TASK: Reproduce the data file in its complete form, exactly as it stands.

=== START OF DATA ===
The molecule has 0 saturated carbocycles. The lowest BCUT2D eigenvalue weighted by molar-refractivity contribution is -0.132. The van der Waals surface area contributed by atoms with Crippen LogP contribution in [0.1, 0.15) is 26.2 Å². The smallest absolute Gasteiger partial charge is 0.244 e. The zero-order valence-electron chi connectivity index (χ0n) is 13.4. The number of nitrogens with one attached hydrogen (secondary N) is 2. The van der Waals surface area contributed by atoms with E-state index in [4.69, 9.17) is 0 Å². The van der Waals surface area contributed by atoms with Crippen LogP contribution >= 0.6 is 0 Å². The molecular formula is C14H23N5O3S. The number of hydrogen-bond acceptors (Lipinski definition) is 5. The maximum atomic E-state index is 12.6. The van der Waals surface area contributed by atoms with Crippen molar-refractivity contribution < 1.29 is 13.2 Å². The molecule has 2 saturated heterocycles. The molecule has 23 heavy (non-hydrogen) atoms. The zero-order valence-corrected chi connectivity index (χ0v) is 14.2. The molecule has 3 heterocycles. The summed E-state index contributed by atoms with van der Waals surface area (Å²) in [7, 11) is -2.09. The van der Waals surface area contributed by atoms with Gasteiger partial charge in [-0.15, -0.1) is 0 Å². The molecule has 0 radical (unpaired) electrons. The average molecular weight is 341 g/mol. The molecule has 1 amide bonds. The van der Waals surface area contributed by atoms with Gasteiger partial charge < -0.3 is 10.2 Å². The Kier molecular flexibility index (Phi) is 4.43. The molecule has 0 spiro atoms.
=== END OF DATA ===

The molecule has 0 saturated carbocycles. The lowest BCUT2D eigenvalue weighted by molar-refractivity contribution is -0.132. The van der Waals surface area contributed by atoms with Crippen LogP contribution in [0.1, 0.15) is 26.2 Å². The smallest absolute Gasteiger partial charge is 0.244 e. The zero-order valence-electron chi connectivity index (χ0n) is 13.4. The number of nitrogens with one attached hydrogen (secondary N) is 2. The van der Waals surface area contributed by atoms with E-state index in [4.69, 9.17) is 0 Å². The van der Waals surface area contributed by atoms with Crippen LogP contribution >= 0.6 is 0 Å². The molecular formula is C14H23N5O3S. The number of hydrogen-bond acceptors (Lipinski definition) is 5. The maximum atomic E-state index is 12.6. The van der Waals surface area contributed by atoms with Crippen molar-refractivity contribution < 1.29 is 13.2 Å². The molecule has 2 saturated heterocycles. The molecule has 23 heavy (non-hydrogen) atoms. The zero-order valence-corrected chi connectivity index (χ0v) is 14.2. The molecule has 3 heterocycles. The summed E-state index contributed by atoms with van der Waals surface area (Å²) in [7, 11) is -2.09. The van der Waals surface area contributed by atoms with Gasteiger partial charge in [-0.15, -0.1) is 0 Å². The molecule has 0 radical (unpaired) electrons. The average molecular weight is 341 g/mol. The molecule has 1 amide bonds. The van der Waals surface area contributed by atoms with Gasteiger partial charge < -0.3 is 10.2 Å². The Kier molecular flexibility index (Phi) is 4.43. The molecule has 0 spiro atoms.